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Shed Fat And Gain Muscle Like A Big Guy Should

Follow this guide to get fit and ripped in no time
by Ria Esguerra | Mar 4, 2018
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Girls are all for tall dudes. But if you’re also quite chunky, then that can take a few pogi points off your tally. Now, if you’re looking to trim down that waistline, things can be a bit more challenging for a big guy like you. You don’t want to end up looking stick thin, so you’ll definitely need to build some muscle too. And to get those proportions just right, here’s what you need to do:

Straighten out your goals

Saying that you want to lose weight and tone up your body is not enough. Your road to fitness won’t be a walk in the park, so you need to set your own standards and be honest with yourself about why you’re doing this.

“Taking note of your main goal and motivation is crucial,” explains UFC Certified Coach and licensed Physical Therapist Rozelle Diu of UFC Gym Vertis North. “Like if meron kang gustong i-target na specific weight or meron kang specific activity na gusto mong magawa. It's also really important to get to the point of why you started to change your habit or lifestyle.”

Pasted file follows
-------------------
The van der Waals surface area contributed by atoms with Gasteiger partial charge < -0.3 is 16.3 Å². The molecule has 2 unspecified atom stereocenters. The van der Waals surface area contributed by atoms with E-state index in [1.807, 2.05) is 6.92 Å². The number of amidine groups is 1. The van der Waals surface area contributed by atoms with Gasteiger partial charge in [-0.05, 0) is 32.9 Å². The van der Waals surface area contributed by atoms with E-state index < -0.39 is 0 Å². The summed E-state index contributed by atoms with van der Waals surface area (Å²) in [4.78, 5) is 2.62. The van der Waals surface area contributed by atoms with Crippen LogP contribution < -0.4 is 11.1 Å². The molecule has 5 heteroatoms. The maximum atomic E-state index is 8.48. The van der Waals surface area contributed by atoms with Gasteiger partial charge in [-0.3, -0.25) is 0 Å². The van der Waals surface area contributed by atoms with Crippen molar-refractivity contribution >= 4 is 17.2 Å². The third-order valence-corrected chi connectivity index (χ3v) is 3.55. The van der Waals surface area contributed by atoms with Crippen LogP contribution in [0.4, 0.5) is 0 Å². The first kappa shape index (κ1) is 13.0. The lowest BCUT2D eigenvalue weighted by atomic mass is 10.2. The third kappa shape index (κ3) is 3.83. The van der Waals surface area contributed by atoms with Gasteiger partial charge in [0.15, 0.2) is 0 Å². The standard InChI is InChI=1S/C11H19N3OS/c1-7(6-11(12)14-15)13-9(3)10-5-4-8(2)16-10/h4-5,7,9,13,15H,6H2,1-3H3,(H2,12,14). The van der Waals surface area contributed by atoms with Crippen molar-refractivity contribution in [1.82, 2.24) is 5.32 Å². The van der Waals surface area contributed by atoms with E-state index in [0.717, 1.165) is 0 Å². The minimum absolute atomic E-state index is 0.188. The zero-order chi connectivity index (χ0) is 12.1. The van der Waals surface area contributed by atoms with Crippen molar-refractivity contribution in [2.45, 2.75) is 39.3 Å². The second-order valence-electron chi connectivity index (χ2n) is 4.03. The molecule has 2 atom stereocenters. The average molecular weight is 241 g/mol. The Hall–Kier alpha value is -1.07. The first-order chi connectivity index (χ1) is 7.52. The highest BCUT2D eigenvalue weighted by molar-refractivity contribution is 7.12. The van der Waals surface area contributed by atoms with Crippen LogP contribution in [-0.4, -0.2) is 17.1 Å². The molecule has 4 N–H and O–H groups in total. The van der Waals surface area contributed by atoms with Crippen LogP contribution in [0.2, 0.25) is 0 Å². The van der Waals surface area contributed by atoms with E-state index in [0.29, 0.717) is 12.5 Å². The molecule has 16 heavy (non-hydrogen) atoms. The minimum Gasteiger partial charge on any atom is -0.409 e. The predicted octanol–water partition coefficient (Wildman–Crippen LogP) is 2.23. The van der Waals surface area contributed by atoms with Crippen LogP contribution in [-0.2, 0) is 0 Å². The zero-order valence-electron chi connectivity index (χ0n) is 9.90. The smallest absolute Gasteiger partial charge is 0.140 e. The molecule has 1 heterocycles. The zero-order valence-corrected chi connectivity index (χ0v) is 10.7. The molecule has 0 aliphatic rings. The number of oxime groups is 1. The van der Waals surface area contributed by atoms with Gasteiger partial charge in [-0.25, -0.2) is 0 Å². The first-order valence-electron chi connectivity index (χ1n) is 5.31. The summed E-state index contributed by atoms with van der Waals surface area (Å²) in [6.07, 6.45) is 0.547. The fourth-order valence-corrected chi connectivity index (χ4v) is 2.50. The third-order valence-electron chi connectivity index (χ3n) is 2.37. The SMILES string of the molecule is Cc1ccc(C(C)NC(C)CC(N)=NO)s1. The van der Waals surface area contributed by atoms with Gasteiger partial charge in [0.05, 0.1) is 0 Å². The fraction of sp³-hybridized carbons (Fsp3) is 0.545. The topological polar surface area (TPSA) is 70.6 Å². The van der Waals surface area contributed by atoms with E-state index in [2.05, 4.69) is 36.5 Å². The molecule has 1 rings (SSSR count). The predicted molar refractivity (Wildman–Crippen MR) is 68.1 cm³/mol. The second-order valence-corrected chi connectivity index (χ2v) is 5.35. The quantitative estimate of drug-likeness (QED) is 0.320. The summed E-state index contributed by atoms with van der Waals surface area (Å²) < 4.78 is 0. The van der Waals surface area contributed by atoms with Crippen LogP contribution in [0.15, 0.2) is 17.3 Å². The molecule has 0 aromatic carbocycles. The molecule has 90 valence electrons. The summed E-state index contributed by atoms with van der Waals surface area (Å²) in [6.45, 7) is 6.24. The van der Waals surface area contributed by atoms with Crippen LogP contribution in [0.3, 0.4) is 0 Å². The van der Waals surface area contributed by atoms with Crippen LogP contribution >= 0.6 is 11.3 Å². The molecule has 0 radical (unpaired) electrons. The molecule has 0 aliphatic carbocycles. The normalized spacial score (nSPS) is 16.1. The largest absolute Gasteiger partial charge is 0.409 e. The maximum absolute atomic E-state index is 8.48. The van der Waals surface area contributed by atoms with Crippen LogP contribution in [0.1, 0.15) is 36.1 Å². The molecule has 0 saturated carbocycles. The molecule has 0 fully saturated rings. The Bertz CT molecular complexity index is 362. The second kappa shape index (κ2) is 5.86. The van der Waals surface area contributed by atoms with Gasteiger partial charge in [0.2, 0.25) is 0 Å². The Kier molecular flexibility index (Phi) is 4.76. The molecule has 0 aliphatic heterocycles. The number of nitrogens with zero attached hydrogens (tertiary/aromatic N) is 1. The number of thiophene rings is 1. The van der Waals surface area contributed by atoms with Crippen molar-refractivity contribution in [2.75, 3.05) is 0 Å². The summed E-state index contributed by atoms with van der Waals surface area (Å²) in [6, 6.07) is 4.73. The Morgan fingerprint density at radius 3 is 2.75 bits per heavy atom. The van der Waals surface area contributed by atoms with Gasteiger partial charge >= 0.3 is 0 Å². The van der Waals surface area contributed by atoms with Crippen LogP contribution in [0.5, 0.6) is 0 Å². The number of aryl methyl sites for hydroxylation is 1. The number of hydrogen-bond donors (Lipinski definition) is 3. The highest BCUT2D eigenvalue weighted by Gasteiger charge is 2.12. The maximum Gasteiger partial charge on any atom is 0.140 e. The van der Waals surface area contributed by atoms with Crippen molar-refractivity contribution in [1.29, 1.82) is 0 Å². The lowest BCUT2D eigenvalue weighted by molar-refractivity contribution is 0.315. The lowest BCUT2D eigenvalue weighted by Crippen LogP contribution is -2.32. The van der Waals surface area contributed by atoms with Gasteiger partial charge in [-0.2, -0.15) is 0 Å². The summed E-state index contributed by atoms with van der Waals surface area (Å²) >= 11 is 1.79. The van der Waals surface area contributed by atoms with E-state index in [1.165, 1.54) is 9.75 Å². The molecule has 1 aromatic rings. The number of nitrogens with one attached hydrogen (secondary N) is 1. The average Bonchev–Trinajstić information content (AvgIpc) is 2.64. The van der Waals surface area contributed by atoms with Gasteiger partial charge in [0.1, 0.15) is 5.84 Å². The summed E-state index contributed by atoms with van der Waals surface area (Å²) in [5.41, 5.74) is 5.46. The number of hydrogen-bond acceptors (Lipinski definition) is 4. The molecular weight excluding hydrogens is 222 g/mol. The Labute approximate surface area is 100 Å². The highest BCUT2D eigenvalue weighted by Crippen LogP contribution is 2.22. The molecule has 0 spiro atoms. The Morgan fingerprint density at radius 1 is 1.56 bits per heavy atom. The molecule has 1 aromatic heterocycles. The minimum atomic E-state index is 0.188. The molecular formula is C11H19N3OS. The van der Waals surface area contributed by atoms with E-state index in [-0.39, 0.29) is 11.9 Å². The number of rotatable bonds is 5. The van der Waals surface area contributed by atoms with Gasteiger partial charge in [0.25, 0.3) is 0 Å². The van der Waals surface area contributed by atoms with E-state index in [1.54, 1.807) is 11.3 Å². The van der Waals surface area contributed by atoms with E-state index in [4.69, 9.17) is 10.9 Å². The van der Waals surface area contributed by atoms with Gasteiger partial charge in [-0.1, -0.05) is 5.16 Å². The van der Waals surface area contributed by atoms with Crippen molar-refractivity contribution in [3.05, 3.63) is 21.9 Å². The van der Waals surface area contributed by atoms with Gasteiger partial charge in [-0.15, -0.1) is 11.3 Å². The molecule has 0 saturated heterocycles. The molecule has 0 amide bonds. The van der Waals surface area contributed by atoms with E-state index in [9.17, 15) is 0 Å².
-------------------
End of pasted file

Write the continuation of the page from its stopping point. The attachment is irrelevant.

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As a general rule, you can base it on your height-to-weight ratio or your Body Mass Index (BMI). At the end of the day, though, it will all still boil down to your personal standards. “Pwede kasing okay naman yung BMI mo, pero hindi mo naman gusto 'yung hitsura mo tsaka yung performance ng katawan mo,” adds UFC Certified Coach Rey Talosig (also of UFC Gym Vertis North).

See, when you have a good combination of cardio and weight training exercises, the number on the scale may not change, but you can start to see and feel the difference for yourself when muscle mass starts to replace fat. In short, it’s not always all about the numbers, but it’s a good start-off point.

Rewire your brain